Share Email Print
cover

Proceedings Paper

A proof-of-concept methodology to validate the in situ visualization of residual disease using cancer-targeted molecular agents in fluorescence-guided surgery
Author(s): Servando Hernandez Vargas; Christie Lin; Solmaz AghaAmiri; Julie Voss; Naruhiko Ikoma; Hop S. Tran Cao; Sukhen C. Ghosh; Adam J. Uselmann; Ali Azhdarinia
Format Member Price Non-Member Price
PDF $17.00 $21.00

Paper Abstract

Introduction: The clinical need for improved intraoperative tumor visualization has led to the development of targeted contrast agents for fluorescence-guided surgery (FGS). A key characteristic of these agents is their high tumor specificity, which could enable detection of residual lesions that would likely be missed by visual inspection. Here, we examine the utility of a promising somatostatin receptor subtype-2 (SSTR2)-targeted fluorescent agent for detecting residual disease in mouse xenografts using FGS and post-operative histopathological validation.

Methods: Mice (n=2) implanted with SSTR2 overexpressing tumors were injected with 2 nmol of the dual-labeled somatostatin analog, 67Ga-MMC(IR800)-TOC, and tumors were resected 48 h post-injection using traditional white light reflectance and palpation. Tumors underwent gamma counting and histopathology analysis. The wide-field FGS imaging platform (OnLume) was used to evaluate residual disease in situ under ambient light representative of an operating room.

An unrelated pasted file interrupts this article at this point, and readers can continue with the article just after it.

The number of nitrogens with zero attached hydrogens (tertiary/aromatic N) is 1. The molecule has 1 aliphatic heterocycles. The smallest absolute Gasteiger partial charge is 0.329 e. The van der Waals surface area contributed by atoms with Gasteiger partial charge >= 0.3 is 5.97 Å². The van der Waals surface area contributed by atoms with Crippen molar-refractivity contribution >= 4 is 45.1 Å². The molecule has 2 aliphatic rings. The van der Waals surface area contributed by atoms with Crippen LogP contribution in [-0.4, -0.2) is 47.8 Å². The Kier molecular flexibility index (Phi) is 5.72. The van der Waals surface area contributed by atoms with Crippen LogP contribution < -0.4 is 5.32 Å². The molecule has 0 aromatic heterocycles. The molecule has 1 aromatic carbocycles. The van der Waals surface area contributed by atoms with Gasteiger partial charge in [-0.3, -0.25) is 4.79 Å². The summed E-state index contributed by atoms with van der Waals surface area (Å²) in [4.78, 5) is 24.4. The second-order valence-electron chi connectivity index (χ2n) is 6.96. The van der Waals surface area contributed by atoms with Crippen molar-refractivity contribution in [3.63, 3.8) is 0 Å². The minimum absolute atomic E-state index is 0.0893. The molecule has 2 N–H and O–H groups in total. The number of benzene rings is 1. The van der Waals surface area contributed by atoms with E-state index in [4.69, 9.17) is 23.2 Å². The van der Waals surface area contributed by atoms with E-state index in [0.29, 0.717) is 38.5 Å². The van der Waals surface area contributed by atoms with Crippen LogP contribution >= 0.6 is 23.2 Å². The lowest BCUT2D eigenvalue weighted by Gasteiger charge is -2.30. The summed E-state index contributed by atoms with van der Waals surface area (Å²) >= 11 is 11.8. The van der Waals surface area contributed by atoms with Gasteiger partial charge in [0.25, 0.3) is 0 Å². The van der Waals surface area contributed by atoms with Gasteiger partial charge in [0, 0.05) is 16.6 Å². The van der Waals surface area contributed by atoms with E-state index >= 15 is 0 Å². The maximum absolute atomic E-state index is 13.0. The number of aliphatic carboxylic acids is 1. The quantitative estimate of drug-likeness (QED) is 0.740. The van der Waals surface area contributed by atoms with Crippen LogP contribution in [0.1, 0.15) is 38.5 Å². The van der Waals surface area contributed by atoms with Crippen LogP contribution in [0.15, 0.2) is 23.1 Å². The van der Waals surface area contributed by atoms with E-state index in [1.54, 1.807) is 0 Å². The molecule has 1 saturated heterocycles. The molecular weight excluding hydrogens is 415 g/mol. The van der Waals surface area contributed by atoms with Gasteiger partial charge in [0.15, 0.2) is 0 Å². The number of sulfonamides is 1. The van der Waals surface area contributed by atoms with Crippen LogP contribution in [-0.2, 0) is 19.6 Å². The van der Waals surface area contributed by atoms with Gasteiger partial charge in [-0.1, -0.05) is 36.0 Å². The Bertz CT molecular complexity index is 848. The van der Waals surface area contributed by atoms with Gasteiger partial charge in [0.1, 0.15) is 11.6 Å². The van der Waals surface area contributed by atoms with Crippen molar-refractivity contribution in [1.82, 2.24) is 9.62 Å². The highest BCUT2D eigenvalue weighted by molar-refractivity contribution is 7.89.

Results: The tumor was resected with grossly negative margins using conventional inspection and palpation; however, additional in situ residual disease was found in the tumor cavity using FGS imaging. In situ fluorescent tumor contrast-to-noise ratios (CNRs) were 3.0 and 5.2. Agent accumulation was 7.72 and 8.20 %ID/g in tumors and 0.27 and 0.20 %ID/g in muscle. Fluorescence pixel values and gamma counts were highly correlated (r = 0.95, P < 0.048). H&E and IHC staining confirmed cancer positivity and SSTR2-overexpression, respectively.

Conclusion: Our findings demonstrate that the use of clinically relevant fluorescence imaging instrumentation enhances the evaluation of promising FGS agents for in situ visualization of residual disease

Paper Details

Date Published: 19 February 2020
PDF: 12 pages
Proc. SPIE 11222, Molecular-Guided Surgery: Molecules, Devices, and Applications VI, 112220P (19 February 2020); doi: 10.1117/12.2546190
Show Author Affiliations
Servando Hernandez Vargas, The Univ. of Texas Health Science Ctr. at Houston (United States)
Christie Lin, OnLume, Inc. (United States)
Solmaz AghaAmiri, The Univ. of Texas Health Science Ctr. at Houston (United States)
Julie Voss, The Univ. of Texas Health Science Ctr. at Houston (United States)
Naruhiko Ikoma, The Univ. of Texas M.D. Anderson Cancer Ctr. (United States)
Hop S. Tran Cao, The Univ. of Texas M.D. Anderson Cancer Ctr. (United States)
Sukhen C. Ghosh, The Univ. of Texas Health Science Ctr. at Houston (United States)
Adam J. Uselmann, OnLume, Inc. (United States)
Ali Azhdarinia, The Univ. of Texas Health Science Ctr. at Houston (United States)


Published in SPIE Proceedings Vol. 11222:
Molecular-Guided Surgery: Molecules, Devices, and Applications VI
Sylvain Gioux; Summer L. Gibbs; Brian W. Pogue, Editor(s)

© SPIE. Terms of Use
Back to Top
PREMIUM CONTENT
Sign in to read the full article
Create a free SPIE account to get access to
premium articles and original research
Forgot your username?
close_icon_gray